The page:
What I think... If you have an interest in furry topics, and actively participate in the fandom OR have a personal, hidden fursona, you're a furry. What classifies as a furry then is any combination of human-animal on the entire spectrum, excluding 100% humans and 100% animals. For all I care, you could have a single strand of fur coming out of your nose and still be furry, if you meet the criteria of the first sentence. Humans themselves can be furry, if they're a morph and have a furry form. Non-sentient animals though, I'd have to say, are incapable of it, unless someone has an overly-convoluted explanation as to how their character can be furry (a human trait) while lacking a human mind.

Furries also extend into the sci-fi realm as well. Non-animal, non-human beings (like me) can be furry if the character itself is a furry. To explain... I am pure energy, but I manifest as a furry in my furry form, as well as a number of other forms (neko, feral in either kitten or adult cat), and any form besides.


td;lr - Furry is an immensely confusing and complicated word when it comes to *explicit* definition. The word furry is dynamic in its definition, and means something different to every person. Thus, placing an explicit definition onto would be an injustice to the people that use it, unless that definition is simply: "Furry is whatever you want it to be."
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Offline Thornbrier

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Re: The furry limit?
« Reply #5 on: September 08, 2012, 05:25:58 am »
Honk 8): I think there is a distinction to be made regarding the use of the word furry here. In some arguments we are hearing it used to describe people, which I think does fit the mold of "whatever you want it to be" or put more accurately "If you think your a furry, you are." On the other hand, we have the term being used to refer to objects/concepts which should or should not be considered within the explicit realm of the furry fandom.

Example: 'Furry music' currently seems to refer to any music created by furries. Using the argument presented above "Furry music" should only be used to describe music which has content having something to do with anthropomorphic animals. Otherwise it is just 'music by furries,' which still has its place within the fandom, but is not itself explicitly 'furry.'

Similarly, energy beings are not inherently 'furries' but the choice (denoting intelligence like unto a human) to manifest in an animal form to interact with the world makes that specific energy being A furry.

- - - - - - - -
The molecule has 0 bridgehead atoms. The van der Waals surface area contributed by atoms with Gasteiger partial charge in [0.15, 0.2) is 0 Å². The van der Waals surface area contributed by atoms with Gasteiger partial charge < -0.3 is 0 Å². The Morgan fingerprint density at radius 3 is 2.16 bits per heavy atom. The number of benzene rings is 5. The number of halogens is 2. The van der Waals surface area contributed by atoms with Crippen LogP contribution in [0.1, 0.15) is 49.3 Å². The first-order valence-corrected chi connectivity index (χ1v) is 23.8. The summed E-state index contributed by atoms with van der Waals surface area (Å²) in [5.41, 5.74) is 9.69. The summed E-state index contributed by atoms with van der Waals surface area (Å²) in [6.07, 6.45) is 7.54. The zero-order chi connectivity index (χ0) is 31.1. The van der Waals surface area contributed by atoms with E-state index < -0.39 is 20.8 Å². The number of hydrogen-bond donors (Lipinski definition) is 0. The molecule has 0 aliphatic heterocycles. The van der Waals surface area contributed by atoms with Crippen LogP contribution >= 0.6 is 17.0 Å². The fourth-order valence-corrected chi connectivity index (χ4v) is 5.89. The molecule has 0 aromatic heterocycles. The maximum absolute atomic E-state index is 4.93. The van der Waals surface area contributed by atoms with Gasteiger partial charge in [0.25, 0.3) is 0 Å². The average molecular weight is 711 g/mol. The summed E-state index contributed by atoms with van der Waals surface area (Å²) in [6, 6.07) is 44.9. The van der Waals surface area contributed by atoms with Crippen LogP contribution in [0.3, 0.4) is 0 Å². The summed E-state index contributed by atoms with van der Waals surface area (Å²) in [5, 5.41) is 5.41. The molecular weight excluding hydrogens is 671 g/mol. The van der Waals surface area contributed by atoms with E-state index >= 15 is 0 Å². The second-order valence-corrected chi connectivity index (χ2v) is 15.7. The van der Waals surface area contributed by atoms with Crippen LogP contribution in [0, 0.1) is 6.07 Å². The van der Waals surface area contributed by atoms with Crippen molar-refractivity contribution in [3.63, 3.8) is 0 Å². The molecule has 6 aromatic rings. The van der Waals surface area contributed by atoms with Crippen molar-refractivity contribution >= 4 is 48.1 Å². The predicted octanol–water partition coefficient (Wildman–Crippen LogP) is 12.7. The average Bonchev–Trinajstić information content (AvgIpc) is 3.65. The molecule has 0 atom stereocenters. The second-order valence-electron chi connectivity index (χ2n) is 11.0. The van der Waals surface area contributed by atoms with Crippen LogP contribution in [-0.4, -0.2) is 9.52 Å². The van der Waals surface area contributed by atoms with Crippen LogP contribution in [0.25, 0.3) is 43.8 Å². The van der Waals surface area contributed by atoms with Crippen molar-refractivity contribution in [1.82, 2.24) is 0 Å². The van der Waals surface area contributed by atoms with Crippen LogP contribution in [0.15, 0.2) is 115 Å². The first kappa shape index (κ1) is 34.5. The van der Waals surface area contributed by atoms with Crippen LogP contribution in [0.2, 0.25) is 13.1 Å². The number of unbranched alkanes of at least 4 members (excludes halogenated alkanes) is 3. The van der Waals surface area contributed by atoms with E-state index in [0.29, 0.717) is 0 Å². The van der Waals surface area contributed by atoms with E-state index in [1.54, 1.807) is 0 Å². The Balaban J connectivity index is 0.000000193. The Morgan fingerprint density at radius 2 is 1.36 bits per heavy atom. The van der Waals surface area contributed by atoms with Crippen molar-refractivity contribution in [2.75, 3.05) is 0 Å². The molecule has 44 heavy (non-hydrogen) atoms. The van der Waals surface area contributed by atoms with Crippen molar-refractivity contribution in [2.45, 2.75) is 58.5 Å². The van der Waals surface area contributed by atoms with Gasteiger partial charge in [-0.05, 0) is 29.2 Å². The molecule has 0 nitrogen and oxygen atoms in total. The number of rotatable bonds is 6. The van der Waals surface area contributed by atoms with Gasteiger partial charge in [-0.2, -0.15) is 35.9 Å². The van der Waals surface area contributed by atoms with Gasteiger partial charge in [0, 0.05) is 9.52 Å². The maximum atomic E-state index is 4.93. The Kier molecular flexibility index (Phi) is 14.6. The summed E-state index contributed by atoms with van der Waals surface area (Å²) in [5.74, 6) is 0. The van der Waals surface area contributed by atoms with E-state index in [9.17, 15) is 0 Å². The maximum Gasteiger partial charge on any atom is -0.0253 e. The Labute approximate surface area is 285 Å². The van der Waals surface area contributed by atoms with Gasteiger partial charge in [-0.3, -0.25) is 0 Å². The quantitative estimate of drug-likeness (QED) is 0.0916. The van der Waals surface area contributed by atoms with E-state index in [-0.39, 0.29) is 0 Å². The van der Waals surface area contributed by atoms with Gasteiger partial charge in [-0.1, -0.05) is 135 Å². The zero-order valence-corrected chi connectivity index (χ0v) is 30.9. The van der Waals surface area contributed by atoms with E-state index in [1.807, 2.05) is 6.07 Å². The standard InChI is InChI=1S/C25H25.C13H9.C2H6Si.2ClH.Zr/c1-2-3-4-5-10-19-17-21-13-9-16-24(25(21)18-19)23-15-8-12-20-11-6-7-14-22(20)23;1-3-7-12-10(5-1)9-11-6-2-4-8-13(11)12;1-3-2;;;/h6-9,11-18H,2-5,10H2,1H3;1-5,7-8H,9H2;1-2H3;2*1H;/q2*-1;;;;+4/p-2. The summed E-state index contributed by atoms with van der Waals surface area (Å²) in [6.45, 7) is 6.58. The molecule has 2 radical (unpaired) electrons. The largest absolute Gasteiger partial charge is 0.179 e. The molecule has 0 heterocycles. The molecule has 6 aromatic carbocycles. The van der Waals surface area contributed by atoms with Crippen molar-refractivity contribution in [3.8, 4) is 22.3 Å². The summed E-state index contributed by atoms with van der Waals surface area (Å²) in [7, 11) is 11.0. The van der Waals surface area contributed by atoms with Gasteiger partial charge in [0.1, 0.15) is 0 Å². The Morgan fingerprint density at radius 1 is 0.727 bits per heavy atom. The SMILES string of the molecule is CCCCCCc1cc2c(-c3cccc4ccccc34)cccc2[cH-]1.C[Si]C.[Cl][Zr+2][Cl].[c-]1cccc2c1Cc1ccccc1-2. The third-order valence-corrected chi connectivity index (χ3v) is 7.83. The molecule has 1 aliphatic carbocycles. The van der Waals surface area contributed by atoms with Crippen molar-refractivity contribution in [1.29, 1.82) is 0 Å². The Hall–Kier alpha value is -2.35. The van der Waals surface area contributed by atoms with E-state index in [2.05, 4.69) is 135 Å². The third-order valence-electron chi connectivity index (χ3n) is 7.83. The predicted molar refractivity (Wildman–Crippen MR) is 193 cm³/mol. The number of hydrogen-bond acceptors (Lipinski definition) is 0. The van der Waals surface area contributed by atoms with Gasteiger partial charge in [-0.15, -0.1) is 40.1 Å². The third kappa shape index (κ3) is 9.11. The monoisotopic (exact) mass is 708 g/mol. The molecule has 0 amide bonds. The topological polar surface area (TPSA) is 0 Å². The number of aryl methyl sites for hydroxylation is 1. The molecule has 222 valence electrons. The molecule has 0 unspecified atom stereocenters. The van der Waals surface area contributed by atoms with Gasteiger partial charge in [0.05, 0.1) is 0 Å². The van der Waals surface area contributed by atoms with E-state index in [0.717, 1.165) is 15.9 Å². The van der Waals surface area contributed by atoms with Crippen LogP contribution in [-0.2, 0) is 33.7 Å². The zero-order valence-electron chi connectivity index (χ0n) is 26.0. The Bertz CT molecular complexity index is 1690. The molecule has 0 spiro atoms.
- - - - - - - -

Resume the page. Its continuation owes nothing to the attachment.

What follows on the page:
By this same token I don't see why people say Xenomorphs aren't furries. Regardless of their back-story origin, Xenomorphs are constructed from the most feared aspects of insects (notably the parasitic life cycle) and other animal predators, then given the capability for tool use and near human intellect.

As for the human/animal limits? I agree that there is a limit for how feral a character can become before they stop being a 'furry', however, that limit is so far down that the character would essentially become unplayable as humans are, unfortunately, incapable of getting our minds down to the level necessary to truly portray such a character without simply saying, "its an ordinary cat." As soon as we ascribe any motivations or actions from a human perspective the feral character becomes a furry.

On the human side this is much harder to limit as humans are, in fact, animals. We often like to think of ourselves as so much above the rest of the animal kingdom, but we only have a few advantages which have created this large perception of a gulf between us. We are constantly surprised to discover that various other animals are doing things we long held as 'human only' behavior. I don't understand why Neko is so furtively fought against as being furry. Heck, at the extreme end I would even call Naruto a furry. I would count most forms of demon as furry (hooved feet, horns).

Now, a completely separate question is whether a given group of people want to include these when they search for 'furry' art and such. Some communities (like e621) have, at times, had limits they set for what was or wasn't considered 'furry enough' for them, and I see no problem with this either. But saying things like, "YOU CAN'T CALL NARUTO A FURRY!!!!!" is just wrong.

Offline Kobuk

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Re: The furry limit?
« Reply #6 on: September 08, 2012, 07:52:18 am »
Ask ten people to describe, explain, or define "furry", and you'll probably get 15 different answers. There's no right or wrong way to explain what furry is or isn't. Everybody is going to have their own unique take on it.
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Offline Amy

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Re: The furry limit?
« Reply #7 on: September 08, 2012, 11:27:32 am »
Ask ten people to describe, explain, or define "furry", and you'll probably get 15 different answers. There's no right or wrong way to explain what furry is or isn't. Everybody is going to have their own unique take on it.

My point exactly.


Nice post Thorn. :3
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Offline redpaw

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Re: The furry limit?
« Reply #8 on: September 08, 2012, 08:09:30 pm »
Yay! Wall of text time :P (But seriously I love reading detailed replies like this, I even took notes whilst reading Thorn's xD)

Quote